Neal fulfills promise to grandmother as he keeps the “old ways” alive.
The simple question asked by a grandmother to her grandson as she lay on her deathbed cried out for an answer.
“What are we going to do about the old ways?”
The grandson’s answer was straightforward and tinged with soothing promise.
“Grandma, I’m learning them as fast as I can.”
Today, thirty-eight year old Brandon Neal is keeping that promise to his beloved grandmother. There is no doubt his grandmother would be pleased.
In fact, Neal is brimming over with a burning desire to learn about “the old ways” and to prove, if to no one other than himself, that he can live without relying on modern conveniences if need be. Fulfilling his grandmother’s wish for the “old ways” to continue on past her own generation makes his relentless pursuit of self-reliance extra sweet.
Neal, who holds a full-time job, stays busy in his spare time studying and talking to older folks, gleaning knowledge about traditional homesteading. He then applies that knowledge to his own Pine Knot homestead.
Meandering around Neal’s six and one half acres, one comes across countless projects. His two goats range the land while chickens nest, lay eggs, and enjoy pecking their food and water from self-feeders built by Neal. With several gardens, he focuses on a variety of crops including corn, wheat, oats, popcorn, and pinto beans. Bees swarm ‘round their hives while fifteen fruit trees scattered across the acreage whisper sweet promises for future months-honeyed promises of a luscious harvest for Neal and readily available pollen for the bees.
Neal strives to make every aspect of his homestead support the circular cycle of life and survival. The guttering of his home is designed not only to protect his shelter from water damage but also to help him collect rain water and provide irrigation for his gardens. The browns and greens of leaves and plants fulfill their living purposes and then, in death, become compost and mulch for enriching the soil. Crops are carefully tended with specific purposes in mind-be it to feed himself (including wheat for flour and corn for meal), to feed his animals, to provide seeds for replanting, or to provide cover and nutrients for the soil.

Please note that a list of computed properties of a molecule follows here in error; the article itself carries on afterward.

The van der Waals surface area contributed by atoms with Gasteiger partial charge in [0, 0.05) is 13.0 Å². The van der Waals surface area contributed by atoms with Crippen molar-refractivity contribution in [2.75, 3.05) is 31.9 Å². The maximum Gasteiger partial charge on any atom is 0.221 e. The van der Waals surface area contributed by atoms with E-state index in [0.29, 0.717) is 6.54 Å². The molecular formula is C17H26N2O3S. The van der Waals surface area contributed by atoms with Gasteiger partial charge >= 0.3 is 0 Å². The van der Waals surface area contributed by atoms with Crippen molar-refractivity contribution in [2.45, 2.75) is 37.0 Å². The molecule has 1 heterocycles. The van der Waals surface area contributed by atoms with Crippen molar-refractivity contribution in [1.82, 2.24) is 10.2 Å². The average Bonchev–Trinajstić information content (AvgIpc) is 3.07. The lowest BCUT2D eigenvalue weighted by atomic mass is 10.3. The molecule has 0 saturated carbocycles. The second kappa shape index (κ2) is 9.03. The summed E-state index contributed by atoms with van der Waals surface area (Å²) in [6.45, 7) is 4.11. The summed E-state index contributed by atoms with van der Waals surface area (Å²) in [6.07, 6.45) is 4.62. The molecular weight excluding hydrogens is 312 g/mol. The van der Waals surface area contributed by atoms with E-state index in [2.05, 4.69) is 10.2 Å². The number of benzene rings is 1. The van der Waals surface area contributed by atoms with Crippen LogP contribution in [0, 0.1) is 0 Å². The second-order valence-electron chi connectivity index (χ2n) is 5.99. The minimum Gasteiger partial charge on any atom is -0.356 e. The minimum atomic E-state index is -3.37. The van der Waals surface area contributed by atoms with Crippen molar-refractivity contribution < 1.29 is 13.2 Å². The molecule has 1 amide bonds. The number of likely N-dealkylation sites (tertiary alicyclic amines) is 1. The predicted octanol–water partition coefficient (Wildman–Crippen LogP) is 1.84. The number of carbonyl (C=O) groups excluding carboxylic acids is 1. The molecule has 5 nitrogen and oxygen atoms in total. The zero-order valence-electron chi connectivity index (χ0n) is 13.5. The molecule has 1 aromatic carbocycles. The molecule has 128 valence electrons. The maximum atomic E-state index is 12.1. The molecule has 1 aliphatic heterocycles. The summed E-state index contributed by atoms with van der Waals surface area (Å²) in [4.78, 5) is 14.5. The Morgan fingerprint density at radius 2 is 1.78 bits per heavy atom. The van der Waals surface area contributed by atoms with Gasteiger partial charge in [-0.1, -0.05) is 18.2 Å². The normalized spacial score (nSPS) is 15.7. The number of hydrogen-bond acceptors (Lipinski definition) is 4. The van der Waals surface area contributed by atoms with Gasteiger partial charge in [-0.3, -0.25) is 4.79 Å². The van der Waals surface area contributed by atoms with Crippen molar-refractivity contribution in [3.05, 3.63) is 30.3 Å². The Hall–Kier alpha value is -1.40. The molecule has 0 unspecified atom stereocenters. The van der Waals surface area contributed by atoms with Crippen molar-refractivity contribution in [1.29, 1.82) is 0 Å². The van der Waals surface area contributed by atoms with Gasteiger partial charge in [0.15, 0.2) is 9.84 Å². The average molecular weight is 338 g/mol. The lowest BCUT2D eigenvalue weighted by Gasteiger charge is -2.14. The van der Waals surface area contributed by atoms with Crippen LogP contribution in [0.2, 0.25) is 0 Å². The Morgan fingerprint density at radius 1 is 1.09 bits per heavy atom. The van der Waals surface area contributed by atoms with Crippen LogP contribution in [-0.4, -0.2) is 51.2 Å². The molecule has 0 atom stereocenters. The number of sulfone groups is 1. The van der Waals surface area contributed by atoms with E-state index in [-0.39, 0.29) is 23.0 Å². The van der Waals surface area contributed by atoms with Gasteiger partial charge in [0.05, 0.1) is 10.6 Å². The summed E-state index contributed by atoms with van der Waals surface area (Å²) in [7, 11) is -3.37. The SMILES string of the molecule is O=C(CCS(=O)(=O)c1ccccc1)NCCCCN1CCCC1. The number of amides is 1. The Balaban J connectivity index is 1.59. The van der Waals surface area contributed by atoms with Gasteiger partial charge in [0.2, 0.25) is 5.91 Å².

Scattered “volunteer” plants, including popcorn, potatoes, and pinto beans, sprout up from past gardens providing random, early harvests before the annual spring gardens are ever planted. Three types of worms, raised by Neal, are nurtured in soil packed in a buried cooler and then released to add nutrients to the soil.
“The worms fertilize the soil, the soil provides food to the animals, and the animals provide food to me,” Neal smiles as he explains the circular cycle of life and survival. “Even the eggs provided by the chickens for me and my cats to eat will go back into the circle as I grind up their shells and feed them back to the worms.”
Although Neal keeps electricity going at his homestead, he is prepared for “being off grid.” Natural resources, including wood, solar, and wind, fulfill their roles by powering up Neal’s heat, air, and refrigeration. He looks forward to occasionally “going off the grid” for a week at a time and living as comfortably as his pioneer ancestors did without the luxury of electricity.
Most would find working a stressful, full time job along with a passion for homesteading as all encompassing-leaving little or no time for other pursuits. However, for Neal, it is equally important to enjoy his down time by exploring caves, rappelling from rocks, hiking trails, and having fun on ATVs. Neal’s adventures, including his homesteading, caving, hiking, and rappelling, are chronicled on YouTube.
The Appalachian Trail (AT) has special significance for Neal as he and a buddy are in the process of section hiking it for one or two weeks out of each year.
“It’s peaceful when you are out on the Appalachian Trail,” Neal shared. “Knowing you are out there by yourself but at the same time meeting awesome people along the way is just a great feeling!”
Interestingly enough, it was the wording emblazoned across a comfortable T-shirt Neal once wore while hiking the Appalachian Trail that eventually became his mantra for living life.
“I didn’t think anything about the shirt when I wore it,” Neal shared. “But it really caught the eyes of hikers along the Trail. The shirt had the phrase ‘Lab Rat Life’ written on it. I started going by ‘Lab Rat Life’ on YouTube because, after all, life is an experiment, and I’m excited about it!”
Yes, for Brandon Neal, his life truly is an experiment as he blends the best of the old ways with the new. Without a doubt, his grandmother would be proud.